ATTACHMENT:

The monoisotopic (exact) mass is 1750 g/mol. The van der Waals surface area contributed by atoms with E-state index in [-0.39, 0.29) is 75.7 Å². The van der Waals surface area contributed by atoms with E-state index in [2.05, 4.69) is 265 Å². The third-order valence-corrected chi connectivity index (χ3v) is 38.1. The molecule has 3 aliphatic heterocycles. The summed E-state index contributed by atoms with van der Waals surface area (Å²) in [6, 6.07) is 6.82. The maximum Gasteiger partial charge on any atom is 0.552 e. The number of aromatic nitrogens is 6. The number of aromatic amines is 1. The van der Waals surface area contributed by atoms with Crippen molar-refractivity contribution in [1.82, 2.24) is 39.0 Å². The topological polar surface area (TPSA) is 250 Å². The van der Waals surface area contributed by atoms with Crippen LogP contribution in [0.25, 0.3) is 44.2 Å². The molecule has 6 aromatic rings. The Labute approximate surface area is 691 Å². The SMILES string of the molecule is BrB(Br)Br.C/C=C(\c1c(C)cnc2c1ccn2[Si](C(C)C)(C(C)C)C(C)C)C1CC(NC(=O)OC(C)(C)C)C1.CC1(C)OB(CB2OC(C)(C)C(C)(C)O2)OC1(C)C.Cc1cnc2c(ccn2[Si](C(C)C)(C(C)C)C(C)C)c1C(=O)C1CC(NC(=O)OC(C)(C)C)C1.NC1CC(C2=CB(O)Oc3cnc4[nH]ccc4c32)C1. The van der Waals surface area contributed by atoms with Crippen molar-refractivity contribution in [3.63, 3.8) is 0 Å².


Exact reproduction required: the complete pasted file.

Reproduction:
The monoisotopic (exact) mass is 1750 g/mol. The van der Waals surface area contributed by atoms with E-state index in [-0.39, 0.29) is 75.7 Å². The van der Waals surface area contributed by atoms with E-state index in [2.05, 4.69) is 265 Å². The third-order valence-corrected chi connectivity index (χ3v) is 38.1. The molecule has 3 aliphatic heterocycles. The summed E-state index contributed by atoms with van der Waals surface area (Å²) in [6, 6.07) is 6.82. The maximum Gasteiger partial charge on any atom is 0.552 e. The number of aromatic nitrogens is 6. The number of aromatic amines is 1. The van der Waals surface area contributed by atoms with Crippen molar-refractivity contribution in [1.82, 2.24) is 39.0 Å². The topological polar surface area (TPSA) is 250 Å². The van der Waals surface area contributed by atoms with Crippen LogP contribution in [0.25, 0.3) is 44.2 Å². The molecule has 6 aromatic rings. The Labute approximate surface area is 691 Å². The SMILES string of the molecule is BrB(Br)Br.C/C=C(\c1c(C)cnc2c1ccn2[Si](C(C)C)(C(C)C)C(C)C)C1CC(NC(=O)OC(C)(C)C)C1.CC1(C)OB(CB2OC(C)(C)C(C)(C)O2)OC1(C)C.Cc1cnc2c(ccn2[Si](C(C)C)(C(C)C)C(C)C)c1C(=O)C1CC(NC(=O)OC(C)(C)C)C1.NC1CC(C2=CB(O)Oc3cnc4[nH]ccc4c32)C1. The van der Waals surface area contributed by atoms with Crippen molar-refractivity contribution in [3.63, 3.8) is 0 Å².